In President Mahmoud Ahmedinijad’s recent visit to the United Nations in late September, he easily became the most-watched head of state. In his various speeches, he took the UN and US to task for presiding over the wars on Afghanistan
In President Mahmoud Ahmedinijad’s recent visit to the United Nations in late September, he easily became the most-watched head of state. In his various speeches, he took the UN and US to task for presiding over the wars on Afghanistan and Iraq and for the worldwide apparatus of neocolonialism. His September 23 speech sparked an uproar when he discussed the different interpretations of 9/11, including the widespread belief that a contingent of US politicians orchestrated the 9/11 events to penetrate desired regions in Eurasia and the Middle East, and to buttress both the declining US economy and Israel.
Ahmedinijad’s UN appearance provoked a show of solidarity between European and US politicians: their United Nations representatives walked out during Ahmedinijad’s September 23 speech, and their carefully deployed media appearances were designed to project mutual outrage. Ahmedinijad’s speech was considerably censored in the US, over fears that public awareness would dissolve the political justification for the US transformation into an aggressive, civil-liberties chomping hegemon. However, just like the precisely calibrated mechanical toy that he has become, Obama was sent on an international warpath, including an appearance to BBC Persian.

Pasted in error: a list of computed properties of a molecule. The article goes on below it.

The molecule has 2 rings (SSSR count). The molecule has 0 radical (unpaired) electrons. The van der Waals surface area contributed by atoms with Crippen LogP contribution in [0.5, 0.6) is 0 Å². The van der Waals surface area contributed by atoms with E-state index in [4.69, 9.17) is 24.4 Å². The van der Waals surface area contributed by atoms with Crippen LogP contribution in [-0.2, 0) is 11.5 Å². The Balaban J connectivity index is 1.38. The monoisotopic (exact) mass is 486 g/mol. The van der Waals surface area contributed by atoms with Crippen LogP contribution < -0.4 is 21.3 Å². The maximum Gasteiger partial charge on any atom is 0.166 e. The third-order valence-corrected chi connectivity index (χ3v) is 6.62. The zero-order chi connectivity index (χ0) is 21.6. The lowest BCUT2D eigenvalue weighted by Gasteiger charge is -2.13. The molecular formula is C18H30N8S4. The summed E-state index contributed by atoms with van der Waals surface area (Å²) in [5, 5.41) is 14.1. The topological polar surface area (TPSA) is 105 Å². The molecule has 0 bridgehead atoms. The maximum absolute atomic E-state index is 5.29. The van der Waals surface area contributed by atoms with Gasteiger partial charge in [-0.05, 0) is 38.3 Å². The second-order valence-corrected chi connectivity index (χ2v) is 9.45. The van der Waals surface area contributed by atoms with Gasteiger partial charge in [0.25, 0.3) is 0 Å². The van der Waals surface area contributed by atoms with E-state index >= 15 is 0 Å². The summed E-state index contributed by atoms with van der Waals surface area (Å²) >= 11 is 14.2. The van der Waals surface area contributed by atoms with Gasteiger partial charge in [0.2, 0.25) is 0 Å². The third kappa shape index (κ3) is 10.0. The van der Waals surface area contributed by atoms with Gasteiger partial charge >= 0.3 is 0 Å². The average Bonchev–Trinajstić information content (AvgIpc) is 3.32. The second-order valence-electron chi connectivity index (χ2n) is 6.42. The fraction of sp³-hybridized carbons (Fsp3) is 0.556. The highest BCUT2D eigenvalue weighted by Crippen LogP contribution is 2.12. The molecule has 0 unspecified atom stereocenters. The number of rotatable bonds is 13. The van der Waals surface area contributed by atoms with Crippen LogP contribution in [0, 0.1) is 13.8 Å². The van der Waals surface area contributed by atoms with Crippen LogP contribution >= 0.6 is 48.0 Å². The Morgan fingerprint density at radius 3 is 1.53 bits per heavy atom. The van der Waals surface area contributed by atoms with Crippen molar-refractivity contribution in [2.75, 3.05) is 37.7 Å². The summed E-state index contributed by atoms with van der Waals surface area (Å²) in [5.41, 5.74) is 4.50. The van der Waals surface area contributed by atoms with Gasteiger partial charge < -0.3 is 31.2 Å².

“It was offensive. It was hateful,” declared Obama to the interviewer, “And it stands in contrast with the response of the Iranian people when 9/11 happened.” UN diplomats have obligingly chimed in to provide the chorus. UN Secretary General Ban Ki-Moon dropped his diplomatic mask of neutrality by blurting out: “I strongly condemn the comments made yesterday by a leader of a delegation that called into question the cause of the 9/11 terrorist attacks on US soil.”